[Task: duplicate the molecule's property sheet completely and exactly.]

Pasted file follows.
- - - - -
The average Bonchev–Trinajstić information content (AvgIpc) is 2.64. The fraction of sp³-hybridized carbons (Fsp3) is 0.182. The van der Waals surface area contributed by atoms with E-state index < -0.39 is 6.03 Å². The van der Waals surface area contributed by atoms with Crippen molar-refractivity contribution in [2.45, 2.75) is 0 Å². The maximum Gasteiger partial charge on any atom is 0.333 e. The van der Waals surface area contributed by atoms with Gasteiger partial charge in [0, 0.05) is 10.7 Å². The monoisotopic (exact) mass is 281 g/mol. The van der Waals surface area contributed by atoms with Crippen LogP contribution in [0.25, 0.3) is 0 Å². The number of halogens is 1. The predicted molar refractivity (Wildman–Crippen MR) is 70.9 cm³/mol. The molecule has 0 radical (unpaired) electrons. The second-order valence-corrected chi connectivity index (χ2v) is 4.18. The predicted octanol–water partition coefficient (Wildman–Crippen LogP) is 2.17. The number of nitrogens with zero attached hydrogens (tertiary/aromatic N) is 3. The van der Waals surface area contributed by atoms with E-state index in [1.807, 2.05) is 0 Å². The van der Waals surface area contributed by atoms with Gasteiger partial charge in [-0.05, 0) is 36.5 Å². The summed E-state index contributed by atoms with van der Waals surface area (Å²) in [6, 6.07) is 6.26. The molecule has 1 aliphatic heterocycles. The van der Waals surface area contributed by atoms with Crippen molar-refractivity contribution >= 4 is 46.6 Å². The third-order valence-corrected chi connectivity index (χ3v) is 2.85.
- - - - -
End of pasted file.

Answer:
The average Bonchev–Trinajstić information content (AvgIpc) is 2.64. The fraction of sp³-hybridized carbons (Fsp3) is 0.182. The van der Waals surface area contributed by atoms with E-state index < -0.39 is 6.03 Å². The van der Waals surface area contributed by atoms with Crippen molar-refractivity contribution in [2.45, 2.75) is 0 Å². The maximum Gasteiger partial charge on any atom is 0.333 e. The van der Waals surface area contributed by atoms with Gasteiger partial charge in [0, 0.05) is 10.7 Å². The monoisotopic (exact) mass is 281 g/mol. The van der Waals surface area contributed by atoms with Crippen LogP contribution in [0.25, 0.3) is 0 Å². The number of halogens is 1. The predicted molar refractivity (Wildman–Crippen MR) is 70.9 cm³/mol. The molecule has 0 radical (unpaired) electrons. The second-order valence-corrected chi connectivity index (χ2v) is 4.18. The predicted octanol–water partition coefficient (Wildman–Crippen LogP) is 2.17. The number of nitrogens with zero attached hydrogens (tertiary/aromatic N) is 3. The van der Waals surface area contributed by atoms with E-state index in [1.807, 2.05) is 0 Å². The van der Waals surface area contributed by atoms with Gasteiger partial charge in [-0.05, 0) is 36.5 Å². The summed E-state index contributed by atoms with van der Waals surface area (Å²) in [6, 6.07) is 6.26. The molecule has 1 aliphatic heterocycles. The van der Waals surface area contributed by atoms with Crippen molar-refractivity contribution >= 4 is 46.6 Å². The third-order valence-corrected chi connectivity index (χ3v) is 2.85.